- 1 What Is Amniotic Fluid?
- 2 Signs of a Leak
- 3 Causes of a Leak
- 4 Treatments for Untimely Leak
What Is Amniotic Fluid?Amniotic fluid is the liquid that surrounds your baby inside your womb. The fluid acts as a protectorate and offers your child the much-needed cushion and buoyancy for movement inside your uterus. It also helps in the development of your child’s body functions, especially the lungs and the digestive system and protects the fetus from the attack of infections. It ensures that during the development of your baby, the uterus does not contract too tightly. The fluid is saturated with essential nutrients like carbohydrates, proteins, lipids, phospholipids, electrolytes and urea and has an imperative role in your baby’s development. When you’re about 12 days into the pregnancy, your amniotic sacs are formed. Your body starts producing the fluid approximately two weeks after fertilization and it grows slowly with the womb, held inside by the amniotic sac wall. Initially, the amniotic fluid is composed mainly of water (about 98%), which it takes from your body (now you know why you feel so thirsty all the time in your first trimester). The remaining 2% is cells and salt for the baby. After 20 weeks, the baby starts growing body parts like the kidneys. Now, your baby can urinate! So, it swallows the fluid, digests it and discards it as urine. This is how the baby’s body learns the digestive function. Eventually, most of your amniotic fluid will become urine (yes, that’s actually good for your baby). But it is not just urine that’s there in the fluid. It also has several other elements that are good for your baby like hormones, antibodies and essential nutrients. The amniotic sac and the amniotic fluid have several roles to play in your baby’s development.
- Your baby will move in your belly. If you’re in your third trimester, chances are you’ve already experienced that. The fluid actually makes sure that your womb is not too tightly wrapped around your baby and it can move around. This is important for healthy bone and muscle development of the baby.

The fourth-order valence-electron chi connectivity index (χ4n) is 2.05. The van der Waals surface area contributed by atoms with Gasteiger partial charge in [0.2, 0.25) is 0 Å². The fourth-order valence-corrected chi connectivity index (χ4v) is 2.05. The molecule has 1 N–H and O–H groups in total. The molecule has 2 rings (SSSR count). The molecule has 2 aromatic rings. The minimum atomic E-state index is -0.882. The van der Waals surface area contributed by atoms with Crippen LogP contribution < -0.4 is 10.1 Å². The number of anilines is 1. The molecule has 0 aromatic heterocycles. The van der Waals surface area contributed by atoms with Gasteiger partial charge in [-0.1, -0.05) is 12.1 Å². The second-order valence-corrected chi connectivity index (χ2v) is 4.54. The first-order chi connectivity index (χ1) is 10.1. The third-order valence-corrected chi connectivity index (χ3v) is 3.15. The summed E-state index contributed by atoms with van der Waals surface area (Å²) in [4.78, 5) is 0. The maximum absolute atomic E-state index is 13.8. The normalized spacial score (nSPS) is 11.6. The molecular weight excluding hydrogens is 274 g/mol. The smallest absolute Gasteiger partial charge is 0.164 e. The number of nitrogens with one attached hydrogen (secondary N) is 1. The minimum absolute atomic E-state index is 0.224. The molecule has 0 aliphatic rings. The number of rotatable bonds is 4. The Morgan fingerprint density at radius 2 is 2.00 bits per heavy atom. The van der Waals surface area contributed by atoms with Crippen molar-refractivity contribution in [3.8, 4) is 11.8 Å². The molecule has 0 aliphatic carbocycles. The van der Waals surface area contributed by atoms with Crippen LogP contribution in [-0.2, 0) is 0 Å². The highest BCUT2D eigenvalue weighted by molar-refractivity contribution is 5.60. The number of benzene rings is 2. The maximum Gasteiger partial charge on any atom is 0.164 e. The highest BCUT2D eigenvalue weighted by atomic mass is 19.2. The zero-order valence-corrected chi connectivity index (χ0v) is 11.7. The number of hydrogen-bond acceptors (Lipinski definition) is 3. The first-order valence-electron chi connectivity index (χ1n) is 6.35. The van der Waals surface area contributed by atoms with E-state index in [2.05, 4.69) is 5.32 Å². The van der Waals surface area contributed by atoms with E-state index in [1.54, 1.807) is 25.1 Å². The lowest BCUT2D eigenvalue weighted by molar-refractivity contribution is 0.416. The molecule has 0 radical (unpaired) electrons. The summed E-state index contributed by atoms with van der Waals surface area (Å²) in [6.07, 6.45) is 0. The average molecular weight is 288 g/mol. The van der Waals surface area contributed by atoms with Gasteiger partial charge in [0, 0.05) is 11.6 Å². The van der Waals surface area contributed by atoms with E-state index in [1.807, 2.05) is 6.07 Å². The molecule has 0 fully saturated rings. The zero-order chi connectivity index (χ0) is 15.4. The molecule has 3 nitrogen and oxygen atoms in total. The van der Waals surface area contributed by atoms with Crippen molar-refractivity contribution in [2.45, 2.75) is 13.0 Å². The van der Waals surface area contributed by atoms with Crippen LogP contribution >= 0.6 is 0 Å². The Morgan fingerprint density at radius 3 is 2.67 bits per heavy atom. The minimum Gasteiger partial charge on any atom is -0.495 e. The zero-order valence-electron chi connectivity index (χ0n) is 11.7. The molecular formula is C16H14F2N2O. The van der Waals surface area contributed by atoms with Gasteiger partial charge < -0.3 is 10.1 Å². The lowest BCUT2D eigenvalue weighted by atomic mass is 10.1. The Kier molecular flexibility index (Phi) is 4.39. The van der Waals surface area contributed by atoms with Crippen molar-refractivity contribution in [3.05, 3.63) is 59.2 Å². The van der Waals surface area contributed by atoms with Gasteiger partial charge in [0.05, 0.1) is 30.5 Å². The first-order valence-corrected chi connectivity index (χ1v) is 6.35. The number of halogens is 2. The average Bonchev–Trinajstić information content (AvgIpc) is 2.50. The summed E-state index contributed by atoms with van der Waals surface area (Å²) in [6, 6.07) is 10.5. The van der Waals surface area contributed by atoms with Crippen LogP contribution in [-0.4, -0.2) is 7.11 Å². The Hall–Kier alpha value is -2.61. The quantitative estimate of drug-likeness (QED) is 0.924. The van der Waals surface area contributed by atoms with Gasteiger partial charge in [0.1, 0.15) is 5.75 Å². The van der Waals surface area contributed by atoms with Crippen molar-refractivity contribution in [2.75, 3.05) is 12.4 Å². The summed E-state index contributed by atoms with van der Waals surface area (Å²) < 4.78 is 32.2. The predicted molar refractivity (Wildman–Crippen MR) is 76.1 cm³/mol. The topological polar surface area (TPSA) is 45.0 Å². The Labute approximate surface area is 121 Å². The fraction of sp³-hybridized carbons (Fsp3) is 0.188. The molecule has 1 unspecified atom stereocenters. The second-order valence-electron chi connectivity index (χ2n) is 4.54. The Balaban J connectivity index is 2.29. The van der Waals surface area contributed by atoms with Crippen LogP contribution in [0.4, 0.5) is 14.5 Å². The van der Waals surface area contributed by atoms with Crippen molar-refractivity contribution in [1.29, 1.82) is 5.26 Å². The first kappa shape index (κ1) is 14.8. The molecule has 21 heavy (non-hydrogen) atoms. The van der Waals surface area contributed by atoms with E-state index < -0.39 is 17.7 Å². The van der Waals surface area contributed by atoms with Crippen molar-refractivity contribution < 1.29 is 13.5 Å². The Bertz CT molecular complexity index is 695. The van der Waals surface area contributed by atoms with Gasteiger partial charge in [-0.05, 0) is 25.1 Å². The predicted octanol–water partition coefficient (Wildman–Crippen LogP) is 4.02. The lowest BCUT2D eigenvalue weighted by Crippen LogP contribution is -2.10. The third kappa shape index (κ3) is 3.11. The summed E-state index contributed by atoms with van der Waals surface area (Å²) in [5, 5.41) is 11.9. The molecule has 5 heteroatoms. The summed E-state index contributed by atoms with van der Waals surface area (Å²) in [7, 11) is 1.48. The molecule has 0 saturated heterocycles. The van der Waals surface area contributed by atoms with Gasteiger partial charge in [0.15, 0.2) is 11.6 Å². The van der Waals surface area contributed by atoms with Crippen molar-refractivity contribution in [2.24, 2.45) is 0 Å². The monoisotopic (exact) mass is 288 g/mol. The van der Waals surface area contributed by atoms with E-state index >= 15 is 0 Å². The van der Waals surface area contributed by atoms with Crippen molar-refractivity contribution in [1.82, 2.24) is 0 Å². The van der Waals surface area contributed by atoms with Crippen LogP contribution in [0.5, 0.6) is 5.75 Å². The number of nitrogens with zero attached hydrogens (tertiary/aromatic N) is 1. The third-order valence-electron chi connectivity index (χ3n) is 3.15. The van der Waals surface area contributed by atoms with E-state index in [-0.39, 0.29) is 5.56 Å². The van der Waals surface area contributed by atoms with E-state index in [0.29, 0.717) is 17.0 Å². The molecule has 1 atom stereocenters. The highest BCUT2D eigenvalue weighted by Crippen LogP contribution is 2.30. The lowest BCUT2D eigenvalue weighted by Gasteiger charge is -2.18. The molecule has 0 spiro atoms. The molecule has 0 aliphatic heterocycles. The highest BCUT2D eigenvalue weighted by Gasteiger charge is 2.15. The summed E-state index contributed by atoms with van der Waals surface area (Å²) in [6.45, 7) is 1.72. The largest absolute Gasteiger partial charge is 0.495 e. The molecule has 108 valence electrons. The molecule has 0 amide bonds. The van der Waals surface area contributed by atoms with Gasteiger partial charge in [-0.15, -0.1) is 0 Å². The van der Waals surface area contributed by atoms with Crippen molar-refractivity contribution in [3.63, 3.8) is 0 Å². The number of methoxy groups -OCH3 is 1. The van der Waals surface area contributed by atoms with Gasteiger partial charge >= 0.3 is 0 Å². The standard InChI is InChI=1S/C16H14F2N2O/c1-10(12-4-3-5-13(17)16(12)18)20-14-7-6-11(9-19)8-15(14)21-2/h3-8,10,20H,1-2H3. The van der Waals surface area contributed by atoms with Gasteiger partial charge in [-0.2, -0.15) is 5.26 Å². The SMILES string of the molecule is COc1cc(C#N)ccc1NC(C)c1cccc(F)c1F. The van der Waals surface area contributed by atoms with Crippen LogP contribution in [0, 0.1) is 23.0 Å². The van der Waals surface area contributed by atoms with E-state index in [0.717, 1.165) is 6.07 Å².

- Along with taking in the amniotic fluid, the baby also breathes it in and out, which helps the baby practice breathing and develop the lung function.
- Another important role of the amniotic fluid is to maintain the temperature of the womb and keep the baby warm and cozy. It is important for the baby’s healthy development that the temperature of the uterus remains constant throughout pregnancy.
- The amniotic sac also protects the baby, in case the mother suffers an impact on her belly because of a fall or a push.
- It also supports the umbilical cord and prevents it from getting squeezed. If the cord’s functions are disrupted in any way, it may prevent proper nutrition from reaching the baby.
- The amniotic fluid is also a lubricant, which safeguards the tender limbs of the fetus and also prevents them from growing together. The growing body parts of the baby are too fragile to tolerate any friction or may develop into joined-parts as in the case of webbed feet or fingers if the amniotic fluid doesn’t function properly.
Signs of a LeakWhen you’re pregnant and your fetus is growing, there are various types of discharges that your body may experience including cervical discharge and in some cases, even amniotic fluid discharge in a very small quantity. Here’s how you can identify amniotic fluid from other types of discharges: